“These are big pipes that extend above the canopy of the pine forest,” LaDeau says. The level of carbon dioxide is continuously monitored. When the level drops, the system delivers more gas, and if it rises too high, it simply shuts down.

“If the wind comes out of the west, it turns on the pipes on the west side,” she adds, keeping the level precisely the same, even on a windy day.

Schlesinger says he wasn’t surprised that the trees in the plots grew dramatically during the first year of the experiment, 1996, because trees absorb carbon dioxide through photosynthesis. But the trees continued to grow about 25 percent faster than trees outside the plots over a three-year period, and that, he says, was surprising.

“Basically, the trees woke up one day to 560 parts per million carbon dioxide, and that was essentially newfound wealth in terms of photosynthesis, but you can’t sustain that rate in photosynthesis in greenhouse experiments without adding fertilizer,” Schlesinger says.

He added that they did not add fertilizer to the soil and it’s still too early to tell if that growth rate will be sustained through the current year, the fourth year of the project.

One unintended result of the research was to fuel the vigorous political debate over global warming. Some scientists argue that the dire predictions will never come true, partly because forests will expand rapidly and absorb any significant increases in carbon dioxide.

Good for Some, Bad for Most

“Our calculations suggest there will be some of that, but at the very most we can only get half the emissions of carbon dioxide from fuels into the forests,” Schlesinger says. “The other half would accumulate in the atmosphere and lead to global warming.”

He also points out that loblolly pines are not typical. They are among the fastest growing trees on the planet, and as the Duke experiment reveals, they are very responsive to elevated levels of carbon dioxide. So it would be a terrible mistake, he says, to extrapolate from the Duke experiment and conclude that nature will heal this wound.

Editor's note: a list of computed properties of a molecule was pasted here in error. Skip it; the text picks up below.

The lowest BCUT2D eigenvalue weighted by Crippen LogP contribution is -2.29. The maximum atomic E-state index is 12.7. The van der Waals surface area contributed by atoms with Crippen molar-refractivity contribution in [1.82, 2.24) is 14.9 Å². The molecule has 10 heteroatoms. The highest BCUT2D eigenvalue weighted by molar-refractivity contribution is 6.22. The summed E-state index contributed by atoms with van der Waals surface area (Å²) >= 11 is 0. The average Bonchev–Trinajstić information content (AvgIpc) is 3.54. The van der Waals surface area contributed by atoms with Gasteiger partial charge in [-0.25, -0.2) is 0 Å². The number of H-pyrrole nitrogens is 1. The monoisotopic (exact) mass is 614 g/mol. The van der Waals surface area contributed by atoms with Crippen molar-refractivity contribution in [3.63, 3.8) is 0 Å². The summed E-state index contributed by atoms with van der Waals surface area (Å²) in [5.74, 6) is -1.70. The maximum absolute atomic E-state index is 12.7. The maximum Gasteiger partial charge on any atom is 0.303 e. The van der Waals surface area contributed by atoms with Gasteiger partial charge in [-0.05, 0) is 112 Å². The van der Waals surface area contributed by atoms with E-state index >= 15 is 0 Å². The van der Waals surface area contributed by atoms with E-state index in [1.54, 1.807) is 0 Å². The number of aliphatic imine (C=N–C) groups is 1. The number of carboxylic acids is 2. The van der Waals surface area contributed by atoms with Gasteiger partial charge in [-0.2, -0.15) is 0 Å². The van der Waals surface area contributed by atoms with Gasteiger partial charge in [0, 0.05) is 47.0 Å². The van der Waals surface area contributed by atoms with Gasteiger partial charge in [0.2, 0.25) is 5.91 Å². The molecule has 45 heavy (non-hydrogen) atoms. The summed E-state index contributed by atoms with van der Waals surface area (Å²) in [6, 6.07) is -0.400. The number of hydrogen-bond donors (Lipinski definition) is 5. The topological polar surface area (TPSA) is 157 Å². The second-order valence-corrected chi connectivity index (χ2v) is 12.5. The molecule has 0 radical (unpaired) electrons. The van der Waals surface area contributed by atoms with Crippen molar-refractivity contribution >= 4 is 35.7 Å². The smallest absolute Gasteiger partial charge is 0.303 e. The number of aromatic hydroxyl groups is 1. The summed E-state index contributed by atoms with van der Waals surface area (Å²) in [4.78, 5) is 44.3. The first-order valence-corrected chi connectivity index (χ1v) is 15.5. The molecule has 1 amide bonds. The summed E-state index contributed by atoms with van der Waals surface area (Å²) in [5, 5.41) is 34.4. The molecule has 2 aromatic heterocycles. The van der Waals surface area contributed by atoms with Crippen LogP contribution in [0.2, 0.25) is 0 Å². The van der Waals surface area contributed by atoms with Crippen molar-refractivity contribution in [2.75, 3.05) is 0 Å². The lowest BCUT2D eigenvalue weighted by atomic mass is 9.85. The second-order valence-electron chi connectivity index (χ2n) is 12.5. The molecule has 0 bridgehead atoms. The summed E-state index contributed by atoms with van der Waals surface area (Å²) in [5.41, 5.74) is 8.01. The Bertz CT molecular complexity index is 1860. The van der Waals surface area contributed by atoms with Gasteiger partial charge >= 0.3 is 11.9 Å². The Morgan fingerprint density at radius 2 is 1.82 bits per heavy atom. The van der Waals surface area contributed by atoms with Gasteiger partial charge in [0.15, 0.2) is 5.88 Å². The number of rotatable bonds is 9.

The impact of carbon dioxide on plant life is just beginning to be understood. A similar project in Tennessee has found that hardwoods also experienced a 25 percent jump in their growth rate during the first year, but that is a very young experiment and it remains to be seen whether that growth will be sustained.

Young hardwoods, mostly oak and hickory, near the base of the loblolly pines in the Duke experiment are also growing rapidly. They should take over the forest in about 50 or 60 years, Schlesinger says, smothering out the loblollies. Unless, of course, the pines win that battle by sucking up enough carbon dioxide to beat out the competition. That’s the sort of thing ecologists worry about, because it could upset the balance of nature that allows many other creatures to survive.

No matter how it pans out, Schlesinger says, the forest of the future will probably look much different than it does today.

“There will be a different composition, and the diversity may be lower,” he says. But there’s one thing he’s pretty sure of. Some of those trees are going to grow like crazy.

Lee Dye’s column appears weekly on A former science writer for the Los Angeles Times, he now lives in Juneau, Alaska.